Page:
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Can My Quartz Watch Be Repaired?

Many quartz watch owners find themselves wondering if their quartz watch can be repaired, and the answer is a resounding yes! If you find that your quartz watch is malfunctioning, you’ll be glad to know that it can easily be repaired by the right technician.

Generally, quartz watches are cheaper and simpler to repair than their mechanical counterparts. With that said, it does depend on the watch’s maker—an Omega watch repair will almost always cost more than a Braun watch repair.

There are several telltale signs that your quartz watch needs to be taken in for repair. You should be on the lookout for these signs, because taking it in sooner rather than later can prevent more damage to your watch and save you money in repairs. Here, we’ll share the common signs of damage, describe the repair process, and explain how to prevent common issues and keep your quartz watch running smoothly.

Can My Quartz Watch Be Repaired
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Common Quartz Watch Issues

  • Moisture inside the crystal: Water can cause corrosion or rust to form on the interior parts, which makes for a very costly repair. If the damage is too extensive, several parts may need to be replaced, so it’s important to find a watch repair company that’s willing to hunt for replacement parts.
  • Dirt is embedded in the movement: If the sealings in your watch have slightly come apart, dust or lint can get into the movement and cause friction and pressure between the gears. This can cause you to hear a rattling sound or notice that your watch isn’t keeping time properly.
  • Battery needs to be replaced: A dead battery can leach battery acid into the movement of the watch, which corrodes the parts and, again, makes for an expensive repair. Your quartz watch will need a battery replacement every 1–3 years. A good indication that you’re due for a battery replacement is if you notice that your watch is gaining or losing time.
  • Mechanical issue: A number of things can go wrong with the inner workings of your watch. The crystal can break or become off-balance if the watch is dropped, the coil can break and cause the motor to lose power, the lubricants can dry up and cause the motor to stop—and the list goes on. All of these issues can be fixed with a quick trip to a watch repair shop.

The Repair Process

When you take your quartz watch in for repair, you can expect a quote of the cost for the repair. Again, you should be pleased to know that quartz watch repairs are almost always cheaper than repairs for mechanical or automatic watches.

First, your quartz watch will be tested to determine any and all issues. Any damaged parts will be removed and repaired or replaced. The functionality of everything from the gears and motor to the battery and watch hands will be tested. Anything that isn’t working properly or is out of alignment will be fixed. Once all the internal mechanics are repaired, the watch will be put back together and pressure tested to ensure that there are no unsealed parts (this is how your watch repair technician will prevent moisture and dirt from getting into the watch again). Last, your quartz watch will be thoroughly cleaned to bring back its shine.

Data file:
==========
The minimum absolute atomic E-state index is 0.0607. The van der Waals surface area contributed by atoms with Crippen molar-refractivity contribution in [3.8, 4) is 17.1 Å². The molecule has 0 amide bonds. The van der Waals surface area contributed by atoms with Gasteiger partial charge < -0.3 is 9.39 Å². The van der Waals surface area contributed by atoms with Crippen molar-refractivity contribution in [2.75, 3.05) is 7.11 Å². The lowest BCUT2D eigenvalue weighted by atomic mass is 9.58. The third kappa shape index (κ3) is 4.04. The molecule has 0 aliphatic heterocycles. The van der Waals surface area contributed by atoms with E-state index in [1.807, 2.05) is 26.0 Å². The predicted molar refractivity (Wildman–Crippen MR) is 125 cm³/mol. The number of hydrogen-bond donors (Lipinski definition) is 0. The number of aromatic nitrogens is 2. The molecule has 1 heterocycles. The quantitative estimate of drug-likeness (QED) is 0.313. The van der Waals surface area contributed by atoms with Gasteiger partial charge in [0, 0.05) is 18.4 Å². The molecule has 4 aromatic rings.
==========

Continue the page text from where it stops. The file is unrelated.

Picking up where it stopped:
Preventative Maintenance

Even though it’s very possible and generally inexpensive to repair quartz watches, there are many things you can do to minimize the need to take your watch in for a repair.

  • Have the battery replaced regularly: We recommend having your watch battery replaced every 1–3 years by a qualified watch repair shop. Replacing the battery might seem like something you can do yourself, but even aside from all the tools you’d need to purchase, the risk of damaging any of the delicate mechanical parts makes this a job for a professional watch repair technician.
  • Service your watch regularly: Even the most careful quartz watch owners will still experience some wear and tear on their watches over the years. For this reason, we recommend taking your watch in for a full service every 5 years or so. Doing this will ensure that your watch and all its components are working perfectly, and you shouldn’t have any drastic or unexpected problems with your quartz watch.
  • Pressure test your watch: This should be done during a full servicing of your watch, but if you’re planning on taking your watch diving or somewhere else where there’s a chance of moisture or dirt getting into your watch, it’s a good idea to get it professionally pressure tested. This will reveal any unsealed parts of your watch and allow the watch repair technician to seal them back up so that nothing foreign gets inside your watch and causes damage.

The complexities of a watch’s movement mean that any number of things can go wrong with your quartz watch. Luckily, a qualified watch repair technician should have no problem repairing any and all damages to your quartz watch.